Manny dominated the lower levels, but even though he still was only 20 and in his first full year at the higher levels, he struggled with his control a little during his brief time in Double-A Trenton and Triple-A Scranton. While seeing Banuelos in person many times, he tends to nibble, but his stuff is good enough to throw the ball over the plate and get away with minimal contact.

Now that he has a few innings at the higher levels, this season is important for Banuelos and the Yankees, who thus far have resisted the need the trade their prized left handed prospect for a mediocre veteran starting pitcher.  He needs to improve his control and confidence in his pitches, and show the Yankees their patience will be rewarded.

3) Mason Williams – OF

In only his first full (semi-full actually) season in pro ball, Williams also dominated the NY-Penn League with a .349 BA/.395 OBP/.468 SLG slash line, including 3 HRs. He used his speed to register 11 doubles and 6 triples, while swiping 28 stolen bases. With the dearth of Yankee outfield prospects in the high minors, I want the Yankees to challenge the 20-year old. I look for Williams to skip Charleston and move directly from Staten Island to High-A Tampa, close to his Florida home.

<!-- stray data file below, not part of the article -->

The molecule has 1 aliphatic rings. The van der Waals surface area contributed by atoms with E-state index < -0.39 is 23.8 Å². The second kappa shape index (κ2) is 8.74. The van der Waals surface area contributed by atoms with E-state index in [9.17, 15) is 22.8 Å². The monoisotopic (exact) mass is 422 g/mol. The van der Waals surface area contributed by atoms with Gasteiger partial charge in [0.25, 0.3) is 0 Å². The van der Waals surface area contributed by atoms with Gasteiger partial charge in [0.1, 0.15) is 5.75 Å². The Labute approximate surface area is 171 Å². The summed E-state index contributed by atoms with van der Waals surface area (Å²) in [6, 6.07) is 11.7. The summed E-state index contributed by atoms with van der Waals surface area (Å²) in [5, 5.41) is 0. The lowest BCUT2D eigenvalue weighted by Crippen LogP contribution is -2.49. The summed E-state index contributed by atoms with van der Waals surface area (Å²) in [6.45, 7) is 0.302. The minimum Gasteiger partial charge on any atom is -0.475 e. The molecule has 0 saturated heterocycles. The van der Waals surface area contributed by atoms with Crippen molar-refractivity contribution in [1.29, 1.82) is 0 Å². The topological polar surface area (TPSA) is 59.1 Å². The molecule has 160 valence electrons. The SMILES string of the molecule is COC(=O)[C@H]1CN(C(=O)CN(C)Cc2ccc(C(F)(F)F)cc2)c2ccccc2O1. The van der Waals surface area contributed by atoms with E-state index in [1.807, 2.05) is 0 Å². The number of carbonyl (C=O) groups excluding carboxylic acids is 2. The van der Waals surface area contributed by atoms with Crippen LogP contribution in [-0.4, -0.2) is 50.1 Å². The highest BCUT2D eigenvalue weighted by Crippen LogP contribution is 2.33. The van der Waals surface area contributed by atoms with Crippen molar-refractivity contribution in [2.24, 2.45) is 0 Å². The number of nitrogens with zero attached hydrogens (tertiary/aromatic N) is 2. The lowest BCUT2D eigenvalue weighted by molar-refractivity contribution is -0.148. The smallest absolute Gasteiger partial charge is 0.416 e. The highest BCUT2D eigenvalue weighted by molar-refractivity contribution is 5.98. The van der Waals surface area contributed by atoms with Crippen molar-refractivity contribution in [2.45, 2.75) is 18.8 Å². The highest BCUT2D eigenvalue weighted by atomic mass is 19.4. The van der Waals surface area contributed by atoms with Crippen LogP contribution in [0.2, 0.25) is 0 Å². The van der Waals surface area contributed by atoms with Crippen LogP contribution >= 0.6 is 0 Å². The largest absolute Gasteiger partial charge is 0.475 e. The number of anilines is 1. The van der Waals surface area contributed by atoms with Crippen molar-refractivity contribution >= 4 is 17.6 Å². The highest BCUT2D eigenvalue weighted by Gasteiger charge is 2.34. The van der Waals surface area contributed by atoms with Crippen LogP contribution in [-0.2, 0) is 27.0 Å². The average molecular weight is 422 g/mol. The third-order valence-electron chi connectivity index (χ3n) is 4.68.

This move is not without precedent as another Yankees speedster, Brett Gardner, skipped Charleston on his run to the majors.

How Williams performs will go a long way as to whether the Yankees need to begin signing free agent outfielders to long term deals (and thus crippling their payroll) or going the year-by-year route until guys like Williams become major league ready by the 2014 season.

4) Branden Pinder – RHP

SI’s Tom Verducci wrote this piece about the Yankees’ David Robertson which indicated the diminutive reliever gets more “hop” on his fastball because of his long stride and extension to home plate. Well, Branden Pinder, closer for the Staten Island Yankees in 2011 after M&M was promoted, has that same long extension and “hop”.